By Laura Benshoff
Published 30 June 2022
“In this clean energy future, hundreds of reactors — from the existing models that we have today to advanced reactors both large and small — dot the landscape,” said Korsnick, who’s president and CEO of the Nuclear Energy Institute, a trade association.
Such a future would have been harder to even imagine a few years ago.
Now, an influx of investment from the government and the private sector is changing the trajectory of the aging U.S. nuclear fleet and spurring development of new nuclear technology.
But many of the same old hurdles to scaling up nuclear power remain.
One factor in the newfound appreciation for nuclear power is worsening climate change. Nuclear currently contributes nearly one-fifth of all electricity generated in the U.S., according to the U.S. Energy Information Administration, and is the biggest single source of power that does not directly create carbon emissions, although wind power eclipsed it briefly for the first time ever earlier this year.
In an effort to stave off more closures, the federal government began subsidizing older nuclear plants, opening up a $6 billion fund authorized in 2021’s Infrastructure Investment and Jobs Act this year. That law also set aside an additional $2.477 billion for research and development of advanced nuclear reactor technology.
“Have no doubt, President Biden is serious about doing everything possible to get the U.S. to be powered by clean energy,” Assistant Secretary for Nuclear Energy Kathryn Huff told conference attendees. “Nuclear energy is really essential to this,” she said.
States across the country have also rolled out more nuclear-friendly stances.
More than half of all states include nuclear power in their plans to reduce carbon emissions from electricity generation, according to an Associated Press survey.
Some, like New York, were already funding older plants to stay open. In light of California’s grid stability issues, Gov. Gavin Newsom started exploring options to keep the Diablo Canyon nuclear plant open, which is otherwise set to close by 2025.
Even major fossil fuel producer West Virginia recently repealed its ban on nuclear power. Republican delegate Brandon Steele, who represents a district in the southern, coal-producing part of the state, said diversifying energy production is good for business and energy security.
“If West Virginia can be a major producer, that serves the energy needs of the entire country and contributes to our national security,” he said.
His argument cuts against the climate case for nuclear power. Steele tells NPR that he hoped bringing more nuclear and renewable energy to his state would help increase demand for coal, by increasing the overall demand for energy.
“[Nuclear is] a good complement to our coal-fired power. It’s not a replacement, it’s a complement,” he said.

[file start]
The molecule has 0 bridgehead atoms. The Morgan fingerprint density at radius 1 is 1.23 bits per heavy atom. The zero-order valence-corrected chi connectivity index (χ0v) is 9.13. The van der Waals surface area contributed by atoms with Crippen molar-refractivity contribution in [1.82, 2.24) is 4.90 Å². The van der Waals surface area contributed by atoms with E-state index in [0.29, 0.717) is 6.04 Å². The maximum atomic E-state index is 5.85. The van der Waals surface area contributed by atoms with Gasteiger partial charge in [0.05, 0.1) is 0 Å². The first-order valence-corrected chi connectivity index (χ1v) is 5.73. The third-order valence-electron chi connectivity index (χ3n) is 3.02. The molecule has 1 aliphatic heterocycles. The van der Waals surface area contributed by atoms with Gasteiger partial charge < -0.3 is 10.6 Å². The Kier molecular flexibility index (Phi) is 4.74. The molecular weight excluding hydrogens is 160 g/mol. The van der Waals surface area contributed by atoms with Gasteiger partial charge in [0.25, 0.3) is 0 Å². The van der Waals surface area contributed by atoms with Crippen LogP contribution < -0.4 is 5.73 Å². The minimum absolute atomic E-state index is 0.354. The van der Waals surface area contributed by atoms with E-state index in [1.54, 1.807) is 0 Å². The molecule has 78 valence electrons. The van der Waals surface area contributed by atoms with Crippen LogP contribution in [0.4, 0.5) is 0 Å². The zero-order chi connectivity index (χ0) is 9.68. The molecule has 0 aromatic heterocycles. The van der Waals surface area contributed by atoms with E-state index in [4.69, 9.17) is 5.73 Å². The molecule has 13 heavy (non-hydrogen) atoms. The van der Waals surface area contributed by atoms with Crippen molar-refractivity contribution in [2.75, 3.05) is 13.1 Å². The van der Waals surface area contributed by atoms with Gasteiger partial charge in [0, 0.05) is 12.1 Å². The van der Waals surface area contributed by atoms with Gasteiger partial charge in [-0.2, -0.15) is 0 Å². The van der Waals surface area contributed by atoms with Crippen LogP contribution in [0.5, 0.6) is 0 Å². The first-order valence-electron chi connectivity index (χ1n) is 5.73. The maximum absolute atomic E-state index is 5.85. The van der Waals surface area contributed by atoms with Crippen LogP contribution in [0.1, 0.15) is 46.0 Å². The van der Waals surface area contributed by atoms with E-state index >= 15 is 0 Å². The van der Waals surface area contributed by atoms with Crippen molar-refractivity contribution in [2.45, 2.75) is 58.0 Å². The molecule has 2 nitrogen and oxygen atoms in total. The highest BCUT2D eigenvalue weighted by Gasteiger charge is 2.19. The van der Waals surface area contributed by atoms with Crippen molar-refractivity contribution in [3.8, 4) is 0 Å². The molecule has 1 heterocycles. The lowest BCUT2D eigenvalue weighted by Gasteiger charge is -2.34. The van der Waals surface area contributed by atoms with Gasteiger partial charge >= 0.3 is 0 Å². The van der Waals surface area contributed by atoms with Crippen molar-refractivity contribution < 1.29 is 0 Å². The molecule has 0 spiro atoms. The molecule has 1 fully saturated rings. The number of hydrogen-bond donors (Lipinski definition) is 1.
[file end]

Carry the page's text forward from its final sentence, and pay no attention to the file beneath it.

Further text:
West Virginia currently has zero nuclear reactors. But Steele said the hope is to get in on the ground floor of advanced nuclear technology that’s currently under development.
Despite this momentum, if nuclear energy is going to grow even its boosters admit some things need to change.
When it comes to new nuclear technology, the industry has “a tendency to overpromise and underdeliver,” said John Hopkins, president and CEO of NuScale Power/NuScale Corp, a publicly traded company working on advanced nuclear technology. His company was the first to receive federal approval for a small modular reactor design, but the first plant is not expected to be up and running until 2029.
“I want to get one module in the ground and prove we’re commercially viable and we’re going to do it on schedule,” Hopkins told attendees during a panel at the Nuclear Energy Assembly in June.
That means cutting costs. Nuclear power has grown more expensive over time, according to the 2021 World Nuclear Industry Status Report.
By contrast, solar and wind power cost less and continue to come down in price, and when combined with long-term energy storage, could make nuclear power even less viable long-term, said Elgie Holstein, senior director for strategic planning for the Environmental Defense Fund.
“This is tough competition for these aging nuclear power plants,” he said.
Edwin Lyman, director of nuclear power safety with the Union of Concerned Scientists, said nuclear’s “unique liabilities and risks, both with regards to safety and security” also must be a part of any discussion over its usefulness. He points to the 2011 meltdown at a plant in Fukushima, Japan, and Russia’s shelling of Europe’s largest nuclear power plant in Zaporizhzhia, Ukraine, earlier this year as examples of what can go wrong. There is also still no model for disposing of nuclear waste long-term, although Finland has created the first permanent repository for its spent fuel.
In the race to figure out a way to transition off carbon, energy experts differ on how much nuclear power should play a part. Many models for lowering greenhouse gas emissions rely on keeping steady the amount of nuclear power that exists now, if not growing it. But alternative ones, such as a recent Stanford University study, show a path to zero carbon emissions without any nuclear power.
Jason Bordoff, director of the Center for Global Energy Policy at Columbia University, said skepticism is warranted regarding any new energy technology, “whether it’s green hydrogen, long-duration storage, or advanced nuclear.”
But with time running out to avert the worst effects of climate change, he said it’s good to have options.
“We are so far away from coming anywhere close to meeting our climate goals that we’re going to need all the tools in the toolbox,” Bordoff said.